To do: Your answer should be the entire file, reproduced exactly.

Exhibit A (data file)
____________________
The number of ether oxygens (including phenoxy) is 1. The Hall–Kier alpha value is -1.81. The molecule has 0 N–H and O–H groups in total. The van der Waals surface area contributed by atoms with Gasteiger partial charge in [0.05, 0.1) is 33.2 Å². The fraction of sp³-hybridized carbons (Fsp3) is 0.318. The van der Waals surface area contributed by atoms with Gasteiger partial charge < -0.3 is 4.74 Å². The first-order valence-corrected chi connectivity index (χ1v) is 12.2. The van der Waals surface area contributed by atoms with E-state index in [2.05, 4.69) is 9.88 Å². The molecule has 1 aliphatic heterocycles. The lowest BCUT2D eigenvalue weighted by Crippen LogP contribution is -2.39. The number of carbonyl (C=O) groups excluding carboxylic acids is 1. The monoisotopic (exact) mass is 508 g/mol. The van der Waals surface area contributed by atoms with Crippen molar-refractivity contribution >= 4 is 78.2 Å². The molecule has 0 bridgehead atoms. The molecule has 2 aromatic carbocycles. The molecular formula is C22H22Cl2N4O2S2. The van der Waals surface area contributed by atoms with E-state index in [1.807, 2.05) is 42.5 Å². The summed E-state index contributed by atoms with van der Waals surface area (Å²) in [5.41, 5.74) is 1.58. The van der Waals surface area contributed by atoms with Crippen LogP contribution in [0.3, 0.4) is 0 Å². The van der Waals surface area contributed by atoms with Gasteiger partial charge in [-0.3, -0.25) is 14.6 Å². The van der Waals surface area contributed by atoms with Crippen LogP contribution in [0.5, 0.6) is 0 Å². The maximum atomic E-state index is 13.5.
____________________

The number of ether oxygens (including phenoxy) is 1. The Hall–Kier alpha value is -1.81. The molecule has 0 N–H and O–H groups in total. The van der Waals surface area contributed by atoms with Gasteiger partial charge in [0.05, 0.1) is 33.2 Å². The fraction of sp³-hybridized carbons (Fsp3) is 0.318. The van der Waals surface area contributed by atoms with Gasteiger partial charge < -0.3 is 4.74 Å². The first-order valence-corrected chi connectivity index (χ1v) is 12.2. The van der Waals surface area contributed by atoms with E-state index in [2.05, 4.69) is 9.88 Å². The molecule has 1 aliphatic heterocycles. The lowest BCUT2D eigenvalue weighted by Crippen LogP contribution is -2.39. The number of carbonyl (C=O) groups excluding carboxylic acids is 1. The monoisotopic (exact) mass is 508 g/mol. The van der Waals surface area contributed by atoms with Crippen molar-refractivity contribution >= 4 is 78.2 Å². The molecule has 0 bridgehead atoms. The molecule has 2 aromatic carbocycles. The molecular formula is C22H22Cl2N4O2S2. The van der Waals surface area contributed by atoms with E-state index in [1.807, 2.05) is 42.5 Å². The summed E-state index contributed by atoms with van der Waals surface area (Å²) in [5.41, 5.74) is 1.58. The van der Waals surface area contributed by atoms with Crippen LogP contribution in [0.3, 0.4) is 0 Å². The van der Waals surface area contributed by atoms with Gasteiger partial charge in [-0.3, -0.25) is 14.6 Å². The van der Waals surface area contributed by atoms with Crippen LogP contribution in [0.5, 0.6) is 0 Å². The maximum atomic E-state index is 13.5.